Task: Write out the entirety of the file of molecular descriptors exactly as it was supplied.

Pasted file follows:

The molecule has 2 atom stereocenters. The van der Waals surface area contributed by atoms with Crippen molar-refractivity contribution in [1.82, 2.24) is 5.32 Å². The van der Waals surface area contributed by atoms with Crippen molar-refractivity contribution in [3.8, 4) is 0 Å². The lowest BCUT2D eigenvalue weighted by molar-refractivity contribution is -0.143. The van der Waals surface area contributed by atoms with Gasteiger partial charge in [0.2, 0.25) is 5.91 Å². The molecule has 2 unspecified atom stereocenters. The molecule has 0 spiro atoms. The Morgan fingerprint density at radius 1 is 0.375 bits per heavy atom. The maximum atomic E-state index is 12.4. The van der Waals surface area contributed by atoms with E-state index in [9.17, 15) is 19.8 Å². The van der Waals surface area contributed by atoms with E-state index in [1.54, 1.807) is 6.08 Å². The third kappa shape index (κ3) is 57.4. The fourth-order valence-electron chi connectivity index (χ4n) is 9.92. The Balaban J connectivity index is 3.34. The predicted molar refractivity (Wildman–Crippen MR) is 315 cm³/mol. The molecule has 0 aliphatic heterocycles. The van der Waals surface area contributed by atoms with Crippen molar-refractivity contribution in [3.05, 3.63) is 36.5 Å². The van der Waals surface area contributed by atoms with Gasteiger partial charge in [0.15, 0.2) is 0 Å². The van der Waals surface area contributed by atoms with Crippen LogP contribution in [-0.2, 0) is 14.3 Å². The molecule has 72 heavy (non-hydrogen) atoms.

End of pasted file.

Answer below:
The molecule has 2 atom stereocenters. The van der Waals surface area contributed by atoms with Crippen molar-refractivity contribution in [1.82, 2.24) is 5.32 Å². The van der Waals surface area contributed by atoms with Crippen molar-refractivity contribution in [3.8, 4) is 0 Å². The lowest BCUT2D eigenvalue weighted by molar-refractivity contribution is -0.143. The van der Waals surface area contributed by atoms with Gasteiger partial charge in [0.2, 0.25) is 5.91 Å². The molecule has 2 unspecified atom stereocenters. The molecule has 0 spiro atoms. The Morgan fingerprint density at radius 1 is 0.375 bits per heavy atom. The maximum atomic E-state index is 12.4. The van der Waals surface area contributed by atoms with E-state index in [9.17, 15) is 19.8 Å². The van der Waals surface area contributed by atoms with E-state index in [1.54, 1.807) is 6.08 Å². The third kappa shape index (κ3) is 57.4. The fourth-order valence-electron chi connectivity index (χ4n) is 9.92. The Balaban J connectivity index is 3.34. The predicted molar refractivity (Wildman–Crippen MR) is 315 cm³/mol. The molecule has 0 aliphatic heterocycles. The van der Waals surface area contributed by atoms with Crippen molar-refractivity contribution in [3.05, 3.63) is 36.5 Å². The van der Waals surface area contributed by atoms with Gasteiger partial charge in [0.15, 0.2) is 0 Å². The van der Waals surface area contributed by atoms with Crippen LogP contribution in [-0.2, 0) is 14.3 Å². The molecule has 72 heavy (non-hydrogen) atoms.